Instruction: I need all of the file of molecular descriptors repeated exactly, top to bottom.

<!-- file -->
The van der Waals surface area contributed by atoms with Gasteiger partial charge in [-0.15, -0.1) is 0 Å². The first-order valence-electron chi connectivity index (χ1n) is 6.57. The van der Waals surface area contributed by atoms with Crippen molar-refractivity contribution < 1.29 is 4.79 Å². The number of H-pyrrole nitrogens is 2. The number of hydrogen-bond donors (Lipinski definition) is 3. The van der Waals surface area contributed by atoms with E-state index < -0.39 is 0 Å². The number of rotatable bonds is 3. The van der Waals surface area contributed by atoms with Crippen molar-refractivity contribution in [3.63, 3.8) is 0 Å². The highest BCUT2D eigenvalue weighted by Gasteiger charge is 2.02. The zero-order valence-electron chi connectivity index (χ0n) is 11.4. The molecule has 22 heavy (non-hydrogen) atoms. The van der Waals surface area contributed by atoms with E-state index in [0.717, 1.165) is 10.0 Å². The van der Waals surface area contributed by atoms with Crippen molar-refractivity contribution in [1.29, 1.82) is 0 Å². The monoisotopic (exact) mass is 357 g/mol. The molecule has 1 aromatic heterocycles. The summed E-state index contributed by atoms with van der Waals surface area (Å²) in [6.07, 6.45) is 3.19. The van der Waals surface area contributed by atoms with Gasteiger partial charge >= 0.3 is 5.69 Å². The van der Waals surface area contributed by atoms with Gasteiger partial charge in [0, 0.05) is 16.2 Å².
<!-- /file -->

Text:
The van der Waals surface area contributed by atoms with Gasteiger partial charge in [-0.15, -0.1) is 0 Å². The first-order valence-electron chi connectivity index (χ1n) is 6.57. The van der Waals surface area contributed by atoms with Crippen molar-refractivity contribution < 1.29 is 4.79 Å². The number of H-pyrrole nitrogens is 2. The number of hydrogen-bond donors (Lipinski definition) is 3. The van der Waals surface area contributed by atoms with E-state index < -0.39 is 0 Å². The number of rotatable bonds is 3. The van der Waals surface area contributed by atoms with Crippen molar-refractivity contribution in [3.63, 3.8) is 0 Å². The highest BCUT2D eigenvalue weighted by Gasteiger charge is 2.02. The zero-order valence-electron chi connectivity index (χ0n) is 11.4. The molecule has 22 heavy (non-hydrogen) atoms. The van der Waals surface area contributed by atoms with E-state index in [0.717, 1.165) is 10.0 Å². The van der Waals surface area contributed by atoms with Crippen molar-refractivity contribution in [1.29, 1.82) is 0 Å². The monoisotopic (exact) mass is 357 g/mol. The molecule has 1 aromatic heterocycles. The summed E-state index contributed by atoms with van der Waals surface area (Å²) in [6.07, 6.45) is 3.19. The van der Waals surface area contributed by atoms with Gasteiger partial charge >= 0.3 is 5.69 Å². The van der Waals surface area contributed by atoms with Gasteiger partial charge in [0, 0.05) is 16.2 Å².